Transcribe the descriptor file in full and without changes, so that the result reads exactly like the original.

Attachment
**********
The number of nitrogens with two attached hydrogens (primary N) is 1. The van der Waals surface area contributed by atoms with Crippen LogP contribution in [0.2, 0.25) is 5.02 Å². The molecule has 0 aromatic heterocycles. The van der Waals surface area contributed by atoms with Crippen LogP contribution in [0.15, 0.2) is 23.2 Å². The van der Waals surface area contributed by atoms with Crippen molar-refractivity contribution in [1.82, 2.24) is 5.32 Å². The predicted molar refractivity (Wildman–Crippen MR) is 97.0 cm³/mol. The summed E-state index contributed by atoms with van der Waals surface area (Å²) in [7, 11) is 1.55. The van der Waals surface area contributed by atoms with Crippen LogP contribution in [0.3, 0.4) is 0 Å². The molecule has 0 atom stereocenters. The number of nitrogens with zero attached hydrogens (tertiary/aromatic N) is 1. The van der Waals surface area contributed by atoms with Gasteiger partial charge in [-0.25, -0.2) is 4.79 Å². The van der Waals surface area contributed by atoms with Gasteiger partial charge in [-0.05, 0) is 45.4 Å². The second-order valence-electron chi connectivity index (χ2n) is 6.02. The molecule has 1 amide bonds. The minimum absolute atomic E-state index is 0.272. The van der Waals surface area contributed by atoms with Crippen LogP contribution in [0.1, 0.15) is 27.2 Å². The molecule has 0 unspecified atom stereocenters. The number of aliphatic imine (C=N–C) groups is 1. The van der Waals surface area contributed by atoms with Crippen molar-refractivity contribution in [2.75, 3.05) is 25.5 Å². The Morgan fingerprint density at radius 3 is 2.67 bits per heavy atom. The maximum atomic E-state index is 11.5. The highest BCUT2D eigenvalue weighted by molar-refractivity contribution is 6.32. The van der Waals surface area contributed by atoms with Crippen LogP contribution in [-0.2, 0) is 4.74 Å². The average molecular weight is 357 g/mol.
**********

The number of nitrogens with two attached hydrogens (primary N) is 1. The van der Waals surface area contributed by atoms with Crippen LogP contribution in [0.2, 0.25) is 5.02 Å². The molecule has 0 aromatic heterocycles. The van der Waals surface area contributed by atoms with Crippen LogP contribution in [0.15, 0.2) is 23.2 Å². The van der Waals surface area contributed by atoms with Crippen molar-refractivity contribution in [1.82, 2.24) is 5.32 Å². The predicted molar refractivity (Wildman–Crippen MR) is 97.0 cm³/mol. The summed E-state index contributed by atoms with van der Waals surface area (Å²) in [7, 11) is 1.55. The van der Waals surface area contributed by atoms with Crippen LogP contribution in [0.3, 0.4) is 0 Å². The molecule has 0 atom stereocenters. The number of nitrogens with zero attached hydrogens (tertiary/aromatic N) is 1. The van der Waals surface area contributed by atoms with Gasteiger partial charge in [-0.25, -0.2) is 4.79 Å². The van der Waals surface area contributed by atoms with Gasteiger partial charge in [-0.05, 0) is 45.4 Å². The second-order valence-electron chi connectivity index (χ2n) is 6.02. The molecule has 1 amide bonds. The minimum absolute atomic E-state index is 0.272. The van der Waals surface area contributed by atoms with Crippen LogP contribution in [0.1, 0.15) is 27.2 Å². The molecule has 0 unspecified atom stereocenters. The number of aliphatic imine (C=N–C) groups is 1. The van der Waals surface area contributed by atoms with Crippen molar-refractivity contribution in [2.75, 3.05) is 25.5 Å². The Morgan fingerprint density at radius 3 is 2.67 bits per heavy atom. The maximum atomic E-state index is 11.5. The highest BCUT2D eigenvalue weighted by molar-refractivity contribution is 6.32. The van der Waals surface area contributed by atoms with Crippen LogP contribution in [-0.2, 0) is 4.74 Å². The average molecular weight is 357 g/mol.